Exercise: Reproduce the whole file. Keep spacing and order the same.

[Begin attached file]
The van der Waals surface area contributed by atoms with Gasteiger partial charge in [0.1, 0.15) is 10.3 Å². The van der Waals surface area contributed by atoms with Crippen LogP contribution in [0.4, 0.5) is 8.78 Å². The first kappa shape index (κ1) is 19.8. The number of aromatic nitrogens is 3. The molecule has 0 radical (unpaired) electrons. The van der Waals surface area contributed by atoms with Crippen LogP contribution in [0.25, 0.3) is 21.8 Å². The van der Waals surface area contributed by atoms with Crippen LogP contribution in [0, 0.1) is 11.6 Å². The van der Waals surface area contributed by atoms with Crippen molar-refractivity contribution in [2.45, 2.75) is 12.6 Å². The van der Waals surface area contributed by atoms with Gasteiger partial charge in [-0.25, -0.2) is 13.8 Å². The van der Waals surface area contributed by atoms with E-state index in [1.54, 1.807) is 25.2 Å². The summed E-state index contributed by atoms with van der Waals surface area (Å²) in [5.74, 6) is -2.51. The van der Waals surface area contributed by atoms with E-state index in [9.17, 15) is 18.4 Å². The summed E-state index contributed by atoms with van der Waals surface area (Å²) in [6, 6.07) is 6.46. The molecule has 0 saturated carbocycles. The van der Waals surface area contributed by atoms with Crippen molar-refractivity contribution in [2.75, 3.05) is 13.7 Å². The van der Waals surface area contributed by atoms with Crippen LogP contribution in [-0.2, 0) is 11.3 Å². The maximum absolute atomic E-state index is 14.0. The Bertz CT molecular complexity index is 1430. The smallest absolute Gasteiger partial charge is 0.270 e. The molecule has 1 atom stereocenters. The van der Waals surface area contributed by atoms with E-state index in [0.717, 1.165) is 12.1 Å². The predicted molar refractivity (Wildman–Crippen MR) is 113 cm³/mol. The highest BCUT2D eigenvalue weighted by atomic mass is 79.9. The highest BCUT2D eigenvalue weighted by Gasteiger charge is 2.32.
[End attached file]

The van der Waals surface area contributed by atoms with Gasteiger partial charge in [0.1, 0.15) is 10.3 Å². The van der Waals surface area contributed by atoms with Crippen LogP contribution in [0.4, 0.5) is 8.78 Å². The first kappa shape index (κ1) is 19.8. The number of aromatic nitrogens is 3. The molecule has 0 radical (unpaired) electrons. The van der Waals surface area contributed by atoms with Crippen LogP contribution in [0.25, 0.3) is 21.8 Å². The van der Waals surface area contributed by atoms with Crippen LogP contribution in [0, 0.1) is 11.6 Å². The van der Waals surface area contributed by atoms with Crippen molar-refractivity contribution in [2.45, 2.75) is 12.6 Å². The van der Waals surface area contributed by atoms with Gasteiger partial charge in [-0.25, -0.2) is 13.8 Å². The van der Waals surface area contributed by atoms with E-state index in [1.54, 1.807) is 25.2 Å². The summed E-state index contributed by atoms with van der Waals surface area (Å²) in [5.74, 6) is -2.51. The van der Waals surface area contributed by atoms with E-state index in [9.17, 15) is 18.4 Å². The summed E-state index contributed by atoms with van der Waals surface area (Å²) in [6, 6.07) is 6.46. The molecule has 0 saturated carbocycles. The van der Waals surface area contributed by atoms with Crippen molar-refractivity contribution in [2.75, 3.05) is 13.7 Å². The van der Waals surface area contributed by atoms with Crippen LogP contribution in [-0.2, 0) is 11.3 Å². The maximum absolute atomic E-state index is 14.0. The Bertz CT molecular complexity index is 1430. The smallest absolute Gasteiger partial charge is 0.270 e. The molecule has 1 atom stereocenters. The van der Waals surface area contributed by atoms with E-state index in [0.717, 1.165) is 12.1 Å². The predicted molar refractivity (Wildman–Crippen MR) is 113 cm³/mol. The highest BCUT2D eigenvalue weighted by atomic mass is 79.9. The highest BCUT2D eigenvalue weighted by Gasteiger charge is 2.32.